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Rockfish siblings found stick together in open ocean

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By Philippine News Agency

SAN FRANCISCO — A new study discovered that of nearly 500 juvenile fish of the same species that had started out up to six months earlier as transparent larvae, 11.6 percent had at least one sibling in the group.

Photo courtesy of Alaska Fisheries Science Center | Manila Bulletin

Photo courtesy of Alaska Fisheries Science Center | Manila Bulletin

The finding, published on Monday in Proceedings of the National Academy of Sciences, a U.S. science journal, indicates that thousands of tiny offspring of the species, known as splitnose rockfish, can stick together in sibling groups from the time they are released into the open ocean until they move to shallower water.

About the “spatial cohesion” among the juvenile fish collected at depths of a few hundred meters for the study and identified through genetic analysis, Su Sponaugle, a professor of integrative biology based at Hatfield Marine Science Center of Oregon State University (OSU) noted “that’s much higher than we would have expected if they were randomly dispersing.”

Previously, it was believed that larvae of rockfish, a group of multiple species that contribute to important commercial and recreational fisheries in the U.S. Pacific Northwest, dispersed chaotically to wherever currents carried them.

“This totally changes the way we understand dispersal,” lead author Daniel Ottmann, a graduate student at the Hatfield Marine Science Center, was quoted in a news release from OSU. “We’d thought larvae were just released and then largely diffused by currents, but now we know behavior can substantially modify that.”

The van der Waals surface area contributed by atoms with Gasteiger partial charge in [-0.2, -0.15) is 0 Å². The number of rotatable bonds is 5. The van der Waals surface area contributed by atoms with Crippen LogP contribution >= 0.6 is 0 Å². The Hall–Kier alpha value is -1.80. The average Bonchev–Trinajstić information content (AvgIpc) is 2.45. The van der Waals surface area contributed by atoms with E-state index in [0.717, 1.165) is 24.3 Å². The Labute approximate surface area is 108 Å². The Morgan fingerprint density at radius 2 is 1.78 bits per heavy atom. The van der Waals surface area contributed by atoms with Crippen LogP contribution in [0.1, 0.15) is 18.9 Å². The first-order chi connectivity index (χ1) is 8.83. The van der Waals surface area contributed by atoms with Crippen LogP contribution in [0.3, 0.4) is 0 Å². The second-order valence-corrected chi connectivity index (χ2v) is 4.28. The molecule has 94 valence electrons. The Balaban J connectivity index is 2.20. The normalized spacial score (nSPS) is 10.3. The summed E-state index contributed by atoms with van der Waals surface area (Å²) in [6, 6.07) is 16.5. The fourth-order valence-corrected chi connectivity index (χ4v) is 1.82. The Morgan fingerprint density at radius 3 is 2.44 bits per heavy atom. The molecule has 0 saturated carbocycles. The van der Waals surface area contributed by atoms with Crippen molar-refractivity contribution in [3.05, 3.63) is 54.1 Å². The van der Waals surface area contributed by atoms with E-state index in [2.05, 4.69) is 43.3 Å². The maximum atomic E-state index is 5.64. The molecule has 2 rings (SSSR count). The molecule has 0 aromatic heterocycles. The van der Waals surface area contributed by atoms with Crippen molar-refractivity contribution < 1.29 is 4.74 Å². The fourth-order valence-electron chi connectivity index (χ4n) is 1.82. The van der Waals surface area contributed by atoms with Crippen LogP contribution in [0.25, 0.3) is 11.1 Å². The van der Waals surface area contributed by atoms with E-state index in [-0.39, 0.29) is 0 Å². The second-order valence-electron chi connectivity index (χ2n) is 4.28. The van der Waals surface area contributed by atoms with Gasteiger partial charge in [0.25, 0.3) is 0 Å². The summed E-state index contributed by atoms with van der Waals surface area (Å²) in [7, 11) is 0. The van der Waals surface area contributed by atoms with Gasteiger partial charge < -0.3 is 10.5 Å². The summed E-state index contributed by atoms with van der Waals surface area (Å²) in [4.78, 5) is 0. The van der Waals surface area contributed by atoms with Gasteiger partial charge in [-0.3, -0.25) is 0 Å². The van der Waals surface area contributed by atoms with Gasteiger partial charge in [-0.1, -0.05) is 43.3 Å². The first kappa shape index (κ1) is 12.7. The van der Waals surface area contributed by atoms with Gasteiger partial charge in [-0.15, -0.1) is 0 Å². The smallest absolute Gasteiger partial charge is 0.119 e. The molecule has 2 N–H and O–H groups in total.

Adult splitnose rockfish live in deep water, usually 100 to 350 meters, but juveniles often settle in nearshore habitats less than 20 meters deep after spending up to a year in the open sea. Taking into account dynamic influences, siblings “recruiting” to, namely taking up residence at, the same nearshore area suggest they remained close together as larvae rather than diffusing randomly and then reconnecting as recruits.

Splitnose rockfish range from Alaska in the United States to Baja California in Mexico and can live for more than 100 years, and a female can release thousands of able-to-swim larvae at a time.

Because larval aggregation shapes the dispersal process more than previously thought, Ottmann said, it highlights the need to better understand what happens in the pelagic ocean to affect the growth, survival and dispersal of the larvae. “Successful recruitment is critical for the population dynamics of most marine species …Our findings have far-reaching implications for our understanding of how populations are connected by dispersing larvae.”

“These tiny little fish, a few days old, out there in the humongous ocean, instead of just going wherever are able to swim and stay close together on their epic journey,” said Kirsten Grorud-Colvert, an assistant professor of integrative biology at OSU. “These tiny, tiny things, sticking together in the open ocean – it’s cool.”

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